SIMON FRASER / NEWCASTLE HOSPITALS NHS TRUST / SCIENCE PHOTO LIBRARY SIMON FRASER / NEWCASTLE HOSPITALS NHS TRUST / SCIENCE PHOTO LIBRARY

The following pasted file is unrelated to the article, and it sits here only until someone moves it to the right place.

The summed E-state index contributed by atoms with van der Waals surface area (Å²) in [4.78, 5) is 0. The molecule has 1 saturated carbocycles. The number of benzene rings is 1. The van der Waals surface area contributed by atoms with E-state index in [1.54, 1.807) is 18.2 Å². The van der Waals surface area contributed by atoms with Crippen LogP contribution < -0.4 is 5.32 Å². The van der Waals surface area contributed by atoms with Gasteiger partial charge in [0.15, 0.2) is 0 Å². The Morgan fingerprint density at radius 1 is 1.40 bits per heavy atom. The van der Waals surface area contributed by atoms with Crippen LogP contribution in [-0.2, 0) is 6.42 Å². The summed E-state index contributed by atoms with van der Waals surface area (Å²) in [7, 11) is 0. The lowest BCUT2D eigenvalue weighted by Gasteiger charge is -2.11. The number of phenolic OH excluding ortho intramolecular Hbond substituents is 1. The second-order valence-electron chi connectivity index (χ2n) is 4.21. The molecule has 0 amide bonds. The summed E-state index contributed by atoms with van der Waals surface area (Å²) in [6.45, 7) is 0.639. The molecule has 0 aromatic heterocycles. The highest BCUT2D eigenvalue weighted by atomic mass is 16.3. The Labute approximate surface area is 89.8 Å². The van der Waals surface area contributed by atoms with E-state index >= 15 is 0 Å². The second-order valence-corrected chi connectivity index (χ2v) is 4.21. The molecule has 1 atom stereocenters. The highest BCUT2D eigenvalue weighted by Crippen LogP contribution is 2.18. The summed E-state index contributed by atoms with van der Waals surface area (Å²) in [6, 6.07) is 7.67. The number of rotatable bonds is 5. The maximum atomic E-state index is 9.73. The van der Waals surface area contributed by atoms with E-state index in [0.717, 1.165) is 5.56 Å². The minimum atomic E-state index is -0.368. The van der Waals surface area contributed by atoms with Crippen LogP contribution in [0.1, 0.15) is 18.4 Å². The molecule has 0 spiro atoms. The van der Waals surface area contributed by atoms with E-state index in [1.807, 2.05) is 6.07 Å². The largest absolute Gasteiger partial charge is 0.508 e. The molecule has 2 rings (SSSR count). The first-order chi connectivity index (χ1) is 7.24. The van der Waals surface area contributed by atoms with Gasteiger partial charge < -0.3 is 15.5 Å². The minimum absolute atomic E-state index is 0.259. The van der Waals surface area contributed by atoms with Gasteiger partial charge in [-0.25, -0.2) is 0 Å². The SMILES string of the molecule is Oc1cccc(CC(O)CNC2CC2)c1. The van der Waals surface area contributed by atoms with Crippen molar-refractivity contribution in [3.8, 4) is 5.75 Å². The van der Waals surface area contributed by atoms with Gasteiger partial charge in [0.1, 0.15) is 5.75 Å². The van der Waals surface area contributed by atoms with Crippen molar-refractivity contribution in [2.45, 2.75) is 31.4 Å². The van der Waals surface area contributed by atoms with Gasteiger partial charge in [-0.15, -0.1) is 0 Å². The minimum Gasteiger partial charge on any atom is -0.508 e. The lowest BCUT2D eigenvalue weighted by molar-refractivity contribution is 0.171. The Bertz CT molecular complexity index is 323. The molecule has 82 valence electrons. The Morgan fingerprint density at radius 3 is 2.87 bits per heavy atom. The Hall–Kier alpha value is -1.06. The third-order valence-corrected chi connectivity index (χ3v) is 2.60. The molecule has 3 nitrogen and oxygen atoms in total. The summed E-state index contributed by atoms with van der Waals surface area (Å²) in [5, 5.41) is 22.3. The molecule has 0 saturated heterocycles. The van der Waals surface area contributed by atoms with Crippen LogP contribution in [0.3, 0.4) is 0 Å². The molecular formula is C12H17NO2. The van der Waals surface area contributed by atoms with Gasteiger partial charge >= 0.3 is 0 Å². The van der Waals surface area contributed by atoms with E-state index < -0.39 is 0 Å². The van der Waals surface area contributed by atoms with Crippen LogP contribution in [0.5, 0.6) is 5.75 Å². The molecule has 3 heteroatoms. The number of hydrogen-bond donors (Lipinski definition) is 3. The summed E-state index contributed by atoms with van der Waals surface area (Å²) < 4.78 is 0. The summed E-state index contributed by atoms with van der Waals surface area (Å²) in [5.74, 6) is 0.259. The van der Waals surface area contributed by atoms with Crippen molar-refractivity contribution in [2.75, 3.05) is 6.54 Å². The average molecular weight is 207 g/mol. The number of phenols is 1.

Brain cancer. Coloured magnetic resonance imaging (MRI) scan of a sagittal (side) section through the head of a 3-year-old girl with a glioma (pink). This is a tumour of the glia, the connective cells that make up about 40% of the brain's volume, and is the most common type of tumour originating in the brain. Low-malignancy gliomas press against healthy brain tissue as they grow, causing loss of brain function, including sensory disturbances, speech problems and muscle weakness. Highly-malignant gliomas invade and destroy new areas of brain. Treament usually involves surgery and radiotherapy.
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